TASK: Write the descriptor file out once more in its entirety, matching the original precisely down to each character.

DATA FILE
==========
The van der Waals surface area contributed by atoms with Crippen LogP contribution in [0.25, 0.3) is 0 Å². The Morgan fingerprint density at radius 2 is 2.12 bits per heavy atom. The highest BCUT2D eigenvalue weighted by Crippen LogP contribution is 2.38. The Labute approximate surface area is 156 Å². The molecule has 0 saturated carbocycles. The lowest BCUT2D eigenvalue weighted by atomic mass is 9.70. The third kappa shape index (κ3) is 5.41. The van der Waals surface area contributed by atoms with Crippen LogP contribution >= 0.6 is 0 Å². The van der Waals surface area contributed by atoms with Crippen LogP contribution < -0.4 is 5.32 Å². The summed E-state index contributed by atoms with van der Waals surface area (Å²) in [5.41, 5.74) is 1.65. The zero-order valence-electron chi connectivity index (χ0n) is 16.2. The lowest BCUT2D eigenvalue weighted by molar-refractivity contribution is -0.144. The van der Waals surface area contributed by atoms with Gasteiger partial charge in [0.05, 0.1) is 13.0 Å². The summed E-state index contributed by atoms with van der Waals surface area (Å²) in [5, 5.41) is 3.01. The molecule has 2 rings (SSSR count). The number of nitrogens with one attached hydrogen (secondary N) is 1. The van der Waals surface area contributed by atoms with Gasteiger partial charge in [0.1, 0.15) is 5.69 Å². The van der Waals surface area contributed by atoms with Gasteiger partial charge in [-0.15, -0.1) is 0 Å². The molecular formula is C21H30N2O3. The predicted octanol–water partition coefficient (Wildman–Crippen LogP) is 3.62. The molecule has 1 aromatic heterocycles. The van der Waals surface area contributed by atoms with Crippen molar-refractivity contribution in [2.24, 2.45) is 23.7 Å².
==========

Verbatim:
The van der Waals surface area contributed by atoms with Crippen LogP contribution in [0.25, 0.3) is 0 Å². The Morgan fingerprint density at radius 2 is 2.12 bits per heavy atom. The highest BCUT2D eigenvalue weighted by Crippen LogP contribution is 2.38. The Labute approximate surface area is 156 Å². The molecule has 0 saturated carbocycles. The lowest BCUT2D eigenvalue weighted by atomic mass is 9.70. The third kappa shape index (κ3) is 5.41. The van der Waals surface area contributed by atoms with Crippen LogP contribution >= 0.6 is 0 Å². The van der Waals surface area contributed by atoms with Crippen LogP contribution < -0.4 is 5.32 Å². The summed E-state index contributed by atoms with van der Waals surface area (Å²) in [5.41, 5.74) is 1.65. The zero-order valence-electron chi connectivity index (χ0n) is 16.2. The lowest BCUT2D eigenvalue weighted by molar-refractivity contribution is -0.144. The van der Waals surface area contributed by atoms with Gasteiger partial charge in [0.05, 0.1) is 13.0 Å². The summed E-state index contributed by atoms with van der Waals surface area (Å²) in [5, 5.41) is 3.01. The molecule has 2 rings (SSSR count). The number of nitrogens with one attached hydrogen (secondary N) is 1. The van der Waals surface area contributed by atoms with Gasteiger partial charge in [0.1, 0.15) is 5.69 Å². The van der Waals surface area contributed by atoms with Gasteiger partial charge in [-0.15, -0.1) is 0 Å². The molecular formula is C21H30N2O3. The predicted octanol–water partition coefficient (Wildman–Crippen LogP) is 3.62. The molecule has 1 aromatic heterocycles. The van der Waals surface area contributed by atoms with Crippen molar-refractivity contribution in [2.24, 2.45) is 23.7 Å².